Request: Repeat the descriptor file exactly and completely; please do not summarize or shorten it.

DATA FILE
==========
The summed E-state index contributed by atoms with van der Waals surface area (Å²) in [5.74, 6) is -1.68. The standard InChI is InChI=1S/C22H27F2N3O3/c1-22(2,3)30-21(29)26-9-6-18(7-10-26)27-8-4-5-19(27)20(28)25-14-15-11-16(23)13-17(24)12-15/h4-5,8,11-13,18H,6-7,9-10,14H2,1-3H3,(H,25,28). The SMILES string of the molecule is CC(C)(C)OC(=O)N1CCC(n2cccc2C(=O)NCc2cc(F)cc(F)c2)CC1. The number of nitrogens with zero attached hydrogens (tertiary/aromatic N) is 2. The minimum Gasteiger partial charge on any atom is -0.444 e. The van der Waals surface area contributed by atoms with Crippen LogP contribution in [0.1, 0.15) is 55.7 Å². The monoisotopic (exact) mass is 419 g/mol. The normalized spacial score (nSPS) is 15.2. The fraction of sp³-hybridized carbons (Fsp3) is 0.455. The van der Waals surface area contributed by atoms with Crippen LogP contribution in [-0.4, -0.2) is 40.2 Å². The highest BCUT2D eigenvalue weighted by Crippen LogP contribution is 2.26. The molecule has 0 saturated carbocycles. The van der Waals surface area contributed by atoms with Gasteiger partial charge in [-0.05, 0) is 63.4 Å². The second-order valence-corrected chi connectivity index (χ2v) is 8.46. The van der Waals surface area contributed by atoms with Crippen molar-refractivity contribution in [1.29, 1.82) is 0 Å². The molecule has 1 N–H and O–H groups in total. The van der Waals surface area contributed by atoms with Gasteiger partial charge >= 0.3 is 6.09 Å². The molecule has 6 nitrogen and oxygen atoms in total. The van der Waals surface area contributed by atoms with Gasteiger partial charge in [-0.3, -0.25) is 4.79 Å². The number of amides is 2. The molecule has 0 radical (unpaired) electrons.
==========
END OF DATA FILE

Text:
The summed E-state index contributed by atoms with van der Waals surface area (Å²) in [5.74, 6) is -1.68. The standard InChI is InChI=1S/C22H27F2N3O3/c1-22(2,3)30-21(29)26-9-6-18(7-10-26)27-8-4-5-19(27)20(28)25-14-15-11-16(23)13-17(24)12-15/h4-5,8,11-13,18H,6-7,9-10,14H2,1-3H3,(H,25,28). The SMILES string of the molecule is CC(C)(C)OC(=O)N1CCC(n2cccc2C(=O)NCc2cc(F)cc(F)c2)CC1. The number of nitrogens with zero attached hydrogens (tertiary/aromatic N) is 2. The minimum Gasteiger partial charge on any atom is -0.444 e. The van der Waals surface area contributed by atoms with Crippen LogP contribution in [0.1, 0.15) is 55.7 Å². The monoisotopic (exact) mass is 419 g/mol. The normalized spacial score (nSPS) is 15.2. The fraction of sp³-hybridized carbons (Fsp3) is 0.455. The van der Waals surface area contributed by atoms with Crippen LogP contribution in [-0.4, -0.2) is 40.2 Å². The highest BCUT2D eigenvalue weighted by Crippen LogP contribution is 2.26. The molecule has 0 saturated carbocycles. The van der Waals surface area contributed by atoms with Gasteiger partial charge in [-0.05, 0) is 63.4 Å². The second-order valence-corrected chi connectivity index (χ2v) is 8.46. The van der Waals surface area contributed by atoms with Crippen molar-refractivity contribution in [1.29, 1.82) is 0 Å². The molecule has 1 N–H and O–H groups in total. The van der Waals surface area contributed by atoms with Gasteiger partial charge >= 0.3 is 6.09 Å². The molecule has 6 nitrogen and oxygen atoms in total. The van der Waals surface area contributed by atoms with Gasteiger partial charge in [-0.3, -0.25) is 4.79 Å². The number of amides is 2. The molecule has 0 radical (unpaired) electrons.